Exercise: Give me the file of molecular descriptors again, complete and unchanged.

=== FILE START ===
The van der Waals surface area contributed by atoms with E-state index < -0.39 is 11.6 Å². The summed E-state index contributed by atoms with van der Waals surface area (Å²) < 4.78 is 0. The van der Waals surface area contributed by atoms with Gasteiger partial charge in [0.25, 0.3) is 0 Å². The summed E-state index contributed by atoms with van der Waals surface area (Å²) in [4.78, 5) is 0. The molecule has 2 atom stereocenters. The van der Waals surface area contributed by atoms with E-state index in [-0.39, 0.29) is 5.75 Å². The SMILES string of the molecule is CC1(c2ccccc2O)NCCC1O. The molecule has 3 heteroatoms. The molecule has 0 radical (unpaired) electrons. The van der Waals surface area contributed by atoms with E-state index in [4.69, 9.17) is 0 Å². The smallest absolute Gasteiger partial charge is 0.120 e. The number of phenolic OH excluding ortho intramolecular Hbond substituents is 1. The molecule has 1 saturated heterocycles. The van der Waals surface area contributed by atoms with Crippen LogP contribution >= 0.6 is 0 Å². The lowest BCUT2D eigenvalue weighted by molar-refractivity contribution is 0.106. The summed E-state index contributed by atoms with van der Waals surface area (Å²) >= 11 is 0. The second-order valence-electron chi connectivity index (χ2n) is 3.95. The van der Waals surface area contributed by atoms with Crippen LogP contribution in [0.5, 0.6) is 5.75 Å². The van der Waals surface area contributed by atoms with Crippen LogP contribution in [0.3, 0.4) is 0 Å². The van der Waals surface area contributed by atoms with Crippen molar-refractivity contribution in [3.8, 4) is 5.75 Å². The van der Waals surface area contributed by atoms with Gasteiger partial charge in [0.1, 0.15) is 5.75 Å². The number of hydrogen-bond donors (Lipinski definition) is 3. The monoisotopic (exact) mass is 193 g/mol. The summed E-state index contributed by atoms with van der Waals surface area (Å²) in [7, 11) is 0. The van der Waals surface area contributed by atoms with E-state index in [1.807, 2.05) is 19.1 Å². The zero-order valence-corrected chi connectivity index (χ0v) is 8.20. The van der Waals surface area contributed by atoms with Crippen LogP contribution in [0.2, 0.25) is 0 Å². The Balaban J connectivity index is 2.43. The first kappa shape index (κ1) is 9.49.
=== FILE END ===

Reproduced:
The van der Waals surface area contributed by atoms with E-state index < -0.39 is 11.6 Å². The summed E-state index contributed by atoms with van der Waals surface area (Å²) < 4.78 is 0. The van der Waals surface area contributed by atoms with Gasteiger partial charge in [0.25, 0.3) is 0 Å². The summed E-state index contributed by atoms with van der Waals surface area (Å²) in [4.78, 5) is 0. The molecule has 2 atom stereocenters. The van der Waals surface area contributed by atoms with E-state index in [-0.39, 0.29) is 5.75 Å². The SMILES string of the molecule is CC1(c2ccccc2O)NCCC1O. The molecule has 3 heteroatoms. The molecule has 0 radical (unpaired) electrons. The van der Waals surface area contributed by atoms with E-state index in [4.69, 9.17) is 0 Å². The smallest absolute Gasteiger partial charge is 0.120 e. The number of phenolic OH excluding ortho intramolecular Hbond substituents is 1. The molecule has 1 saturated heterocycles. The van der Waals surface area contributed by atoms with Crippen LogP contribution >= 0.6 is 0 Å². The lowest BCUT2D eigenvalue weighted by molar-refractivity contribution is 0.106. The summed E-state index contributed by atoms with van der Waals surface area (Å²) >= 11 is 0. The second-order valence-electron chi connectivity index (χ2n) is 3.95. The van der Waals surface area contributed by atoms with Crippen LogP contribution in [0.5, 0.6) is 5.75 Å². The van der Waals surface area contributed by atoms with Crippen LogP contribution in [0.3, 0.4) is 0 Å². The van der Waals surface area contributed by atoms with Crippen molar-refractivity contribution in [3.8, 4) is 5.75 Å². The van der Waals surface area contributed by atoms with Gasteiger partial charge in [0.1, 0.15) is 5.75 Å². The number of hydrogen-bond donors (Lipinski definition) is 3. The monoisotopic (exact) mass is 193 g/mol. The summed E-state index contributed by atoms with van der Waals surface area (Å²) in [7, 11) is 0. The van der Waals surface area contributed by atoms with E-state index in [1.807, 2.05) is 19.1 Å². The zero-order valence-corrected chi connectivity index (χ0v) is 8.20. The van der Waals surface area contributed by atoms with Crippen LogP contribution in [0.2, 0.25) is 0 Å². The Balaban J connectivity index is 2.43. The first kappa shape index (κ1) is 9.49.